© 2020 Global News, a division of Corus Entertainment Inc.

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Blue Jays rout Yankees, inch closer to playoff berth – TSN

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BUFFALO, United States — The Toronto Blue Jays showed Wednesday night why they could be a dangerous wild-card team in the playoffs.

Danny Jansen hit two solo homers as the Blue Jays used a 16-hit attack and eight-run sixth inning to bulldoze the New York Yankees 14-1 at Sahlen Field. Jansen had four hits and three runs to help the Blue Jays move closer to nailing down a playoff berth.

“Putting ourselves in this spot is a great feeling,” Jansen said. “But we’ve still got work to do.”

Toronto (29-27) trimmed its magic number to one with the victory and can secure its first post-season spot since 2016 with a win in Thursday’s series finale.

Cavan Biggio scored three times, Randal Grichuk added a pair of runs and Vladimir Guerrero Jr., had three RBIs. Starter Robbie Ray was effective over four-plus innings and A.J. Cole threw a scoreless fifth inning for the win.

Under Major League Baseball’s expanded playoff structure, 16 teams will reach the post-season. Division winners will be seeded No. 1 through No. 3 in each league, second-place teams will be seeded fourth through sixth, and two third-place wild-card teams will get the seventh and eighth seeds.

The Los Angeles Angels, currently ninth in the AL, kept their faint playoff hopes alive earlier Wednesday with a 5-2 win over the San Diego Padres.

Facing veteran right-hander Masahiro Tanaka (3-3), the Blue Jays took advantage of a couple breaks to put up two quick runs in the first inning.

With Biggio on after a leadoff walk, Teoscar Hernandez hit a double-play ball up the middle that took an unexpected high bounce near the lip of the grass and rolled into the outfield.

Guerrero stroked a single that scored Biggio with the game’s first run. Yankees catcher Gary Sanchez tried to pick the young slugger off first base but a wide throw went down the right-field line as Hernandez trotted home.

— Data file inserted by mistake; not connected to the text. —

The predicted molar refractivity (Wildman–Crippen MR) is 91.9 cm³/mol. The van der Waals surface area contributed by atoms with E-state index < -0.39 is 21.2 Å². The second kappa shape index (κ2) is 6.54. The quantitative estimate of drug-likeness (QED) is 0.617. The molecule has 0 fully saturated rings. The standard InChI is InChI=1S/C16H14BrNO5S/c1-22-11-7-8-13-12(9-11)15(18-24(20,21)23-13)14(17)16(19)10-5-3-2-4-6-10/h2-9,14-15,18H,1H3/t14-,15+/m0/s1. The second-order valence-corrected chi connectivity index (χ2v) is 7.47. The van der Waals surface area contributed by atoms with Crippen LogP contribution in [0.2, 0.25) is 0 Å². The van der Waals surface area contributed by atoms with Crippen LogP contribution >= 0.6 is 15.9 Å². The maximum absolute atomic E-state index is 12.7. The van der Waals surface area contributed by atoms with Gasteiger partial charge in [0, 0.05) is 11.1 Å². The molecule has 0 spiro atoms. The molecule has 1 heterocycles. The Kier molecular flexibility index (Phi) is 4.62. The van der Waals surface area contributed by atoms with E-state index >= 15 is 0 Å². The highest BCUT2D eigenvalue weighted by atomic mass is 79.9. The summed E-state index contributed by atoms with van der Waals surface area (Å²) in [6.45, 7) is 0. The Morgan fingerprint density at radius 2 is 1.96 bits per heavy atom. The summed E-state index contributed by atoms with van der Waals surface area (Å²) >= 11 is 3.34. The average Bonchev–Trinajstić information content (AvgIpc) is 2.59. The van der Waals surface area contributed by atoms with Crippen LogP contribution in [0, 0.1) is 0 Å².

Ray breezed through the first inning but issued two walks in the second. Gio Urshela singled to load the bases and a passed ball allowed Luke Voit to score the Yankees’ lone run.

New York loaded the bases with none out in the fifth inning. But Cole (3-0) held off the heart of the Yankees’ order by fanning Giancarlo Stanton and getting Voit — who leads the majors in homers — on an infield fly and then Gleyber Torres on a flyout.

“That was really the game,” Jansen said. “Saving that was huge for us. Bases loaded, no outs, coming in and getting that. There’s a lot of momentum swing right there.”

Toronto followed New York’s lead by putting its first three batters on base in the sixth. The Blue Jays took full advantage by batting around with a two-run single by Lourdes Gurriel Jr., and Biggio’s two-run double serving as highlight blows.

The victory came a day after New York dumped Toronto 12-1.

“Today was a big game after yesterday,” said Blue Jays manager Charlie Montoyo. “That’s what they’ve done all year — come back from top losses. It was great to see, facing another good pitcher like Tanaka, coming back tonight and scoring all those runs. A big win for us.”

New York (32-24) had four hits and a season-high four errors. The Yankees have a magic number of one to secure a second-place finish in the East Division.

Ray, who was pulled after the first two batters reached in the fifth, allowed three hits, four walks and had five strikeouts. Tanaka gave up three earned runs, eight hits and three walks while striking out five.

Jansen, who went deep off Tanaka in the fourth, added another shot in the eighth off Yankees catcher Erik Kratz, giving the Toronto backstop six homers on the season.